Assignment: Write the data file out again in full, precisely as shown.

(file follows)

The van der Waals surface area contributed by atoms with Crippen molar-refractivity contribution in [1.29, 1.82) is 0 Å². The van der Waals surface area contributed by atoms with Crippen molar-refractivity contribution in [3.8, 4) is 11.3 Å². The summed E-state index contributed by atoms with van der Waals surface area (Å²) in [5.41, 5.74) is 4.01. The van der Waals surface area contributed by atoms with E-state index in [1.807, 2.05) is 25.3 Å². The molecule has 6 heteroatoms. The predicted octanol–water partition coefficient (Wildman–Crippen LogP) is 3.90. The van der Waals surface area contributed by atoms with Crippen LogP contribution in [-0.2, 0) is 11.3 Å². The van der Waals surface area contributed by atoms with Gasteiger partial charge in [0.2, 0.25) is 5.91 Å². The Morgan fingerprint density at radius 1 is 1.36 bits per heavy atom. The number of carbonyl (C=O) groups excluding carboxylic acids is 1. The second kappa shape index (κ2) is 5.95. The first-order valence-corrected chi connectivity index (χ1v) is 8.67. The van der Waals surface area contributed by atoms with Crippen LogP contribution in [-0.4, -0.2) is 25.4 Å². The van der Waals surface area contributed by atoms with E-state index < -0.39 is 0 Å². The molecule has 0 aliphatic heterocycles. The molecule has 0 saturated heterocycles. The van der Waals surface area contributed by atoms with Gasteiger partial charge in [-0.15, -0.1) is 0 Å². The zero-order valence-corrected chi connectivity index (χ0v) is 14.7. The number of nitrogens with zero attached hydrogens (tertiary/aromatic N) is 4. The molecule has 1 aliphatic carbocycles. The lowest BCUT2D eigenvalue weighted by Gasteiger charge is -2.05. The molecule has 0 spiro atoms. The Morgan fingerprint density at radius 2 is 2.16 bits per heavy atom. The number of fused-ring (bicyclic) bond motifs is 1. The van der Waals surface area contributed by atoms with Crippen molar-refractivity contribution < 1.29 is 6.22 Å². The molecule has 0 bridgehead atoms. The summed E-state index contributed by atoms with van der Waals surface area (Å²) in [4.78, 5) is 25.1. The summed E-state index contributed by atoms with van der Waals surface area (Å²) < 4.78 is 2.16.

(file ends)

The van der Waals surface area contributed by atoms with Crippen molar-refractivity contribution in [1.29, 1.82) is 0 Å². The van der Waals surface area contributed by atoms with Crippen molar-refractivity contribution in [3.8, 4) is 11.3 Å². The summed E-state index contributed by atoms with van der Waals surface area (Å²) in [5.41, 5.74) is 4.01. The van der Waals surface area contributed by atoms with E-state index in [1.807, 2.05) is 25.3 Å². The molecule has 6 heteroatoms. The predicted octanol–water partition coefficient (Wildman–Crippen LogP) is 3.90. The van der Waals surface area contributed by atoms with Crippen LogP contribution in [-0.2, 0) is 11.3 Å². The van der Waals surface area contributed by atoms with Gasteiger partial charge in [0.2, 0.25) is 5.91 Å². The Morgan fingerprint density at radius 1 is 1.36 bits per heavy atom. The number of carbonyl (C=O) groups excluding carboxylic acids is 1. The second kappa shape index (κ2) is 5.95. The first-order valence-corrected chi connectivity index (χ1v) is 8.67. The van der Waals surface area contributed by atoms with Crippen LogP contribution in [-0.4, -0.2) is 25.4 Å². The van der Waals surface area contributed by atoms with E-state index < -0.39 is 0 Å². The molecule has 0 aliphatic heterocycles. The molecule has 0 saturated heterocycles. The van der Waals surface area contributed by atoms with Gasteiger partial charge in [-0.15, -0.1) is 0 Å². The zero-order valence-corrected chi connectivity index (χ0v) is 14.7. The number of nitrogens with zero attached hydrogens (tertiary/aromatic N) is 4. The molecule has 1 aliphatic carbocycles. The lowest BCUT2D eigenvalue weighted by Gasteiger charge is -2.05. The molecule has 0 spiro atoms. The Morgan fingerprint density at radius 2 is 2.16 bits per heavy atom. The number of fused-ring (bicyclic) bond motifs is 1. The van der Waals surface area contributed by atoms with Crippen molar-refractivity contribution < 1.29 is 6.22 Å². The molecule has 0 bridgehead atoms. The summed E-state index contributed by atoms with van der Waals surface area (Å²) in [4.78, 5) is 25.1. The summed E-state index contributed by atoms with van der Waals surface area (Å²) < 4.78 is 2.16.